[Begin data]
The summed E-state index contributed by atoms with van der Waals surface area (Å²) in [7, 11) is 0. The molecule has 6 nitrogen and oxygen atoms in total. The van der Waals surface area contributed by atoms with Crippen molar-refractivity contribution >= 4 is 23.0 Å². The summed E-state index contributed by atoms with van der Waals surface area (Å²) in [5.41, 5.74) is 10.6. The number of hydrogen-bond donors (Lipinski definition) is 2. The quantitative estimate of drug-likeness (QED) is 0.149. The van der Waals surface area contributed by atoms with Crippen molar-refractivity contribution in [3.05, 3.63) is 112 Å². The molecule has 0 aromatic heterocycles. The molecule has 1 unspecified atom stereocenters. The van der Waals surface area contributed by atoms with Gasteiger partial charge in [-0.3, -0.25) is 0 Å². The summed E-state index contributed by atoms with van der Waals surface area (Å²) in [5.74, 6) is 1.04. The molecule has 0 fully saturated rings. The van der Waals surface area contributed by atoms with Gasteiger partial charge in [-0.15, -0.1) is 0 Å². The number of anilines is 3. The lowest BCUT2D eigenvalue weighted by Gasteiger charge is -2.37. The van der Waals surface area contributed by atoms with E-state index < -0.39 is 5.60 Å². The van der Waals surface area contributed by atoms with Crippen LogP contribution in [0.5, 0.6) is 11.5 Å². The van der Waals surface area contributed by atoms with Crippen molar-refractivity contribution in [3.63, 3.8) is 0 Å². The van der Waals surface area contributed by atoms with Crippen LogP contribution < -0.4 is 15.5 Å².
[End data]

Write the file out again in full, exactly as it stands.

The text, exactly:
The summed E-state index contributed by atoms with van der Waals surface area (Å²) in [7, 11) is 0. The molecule has 6 nitrogen and oxygen atoms in total. The van der Waals surface area contributed by atoms with Crippen molar-refractivity contribution >= 4 is 23.0 Å². The summed E-state index contributed by atoms with van der Waals surface area (Å²) in [5.41, 5.74) is 10.6. The number of hydrogen-bond donors (Lipinski definition) is 2. The quantitative estimate of drug-likeness (QED) is 0.149. The van der Waals surface area contributed by atoms with Crippen molar-refractivity contribution in [3.05, 3.63) is 112 Å². The molecule has 0 aromatic heterocycles. The molecule has 1 unspecified atom stereocenters. The van der Waals surface area contributed by atoms with Gasteiger partial charge in [-0.3, -0.25) is 0 Å². The summed E-state index contributed by atoms with van der Waals surface area (Å²) in [5.74, 6) is 1.04. The molecule has 0 fully saturated rings. The van der Waals surface area contributed by atoms with Gasteiger partial charge in [-0.15, -0.1) is 0 Å². The number of anilines is 3. The lowest BCUT2D eigenvalue weighted by Gasteiger charge is -2.37. The van der Waals surface area contributed by atoms with E-state index < -0.39 is 5.60 Å². The van der Waals surface area contributed by atoms with Crippen LogP contribution in [0.5, 0.6) is 11.5 Å². The van der Waals surface area contributed by atoms with Crippen molar-refractivity contribution in [3.63, 3.8) is 0 Å². The van der Waals surface area contributed by atoms with Crippen LogP contribution < -0.4 is 15.5 Å².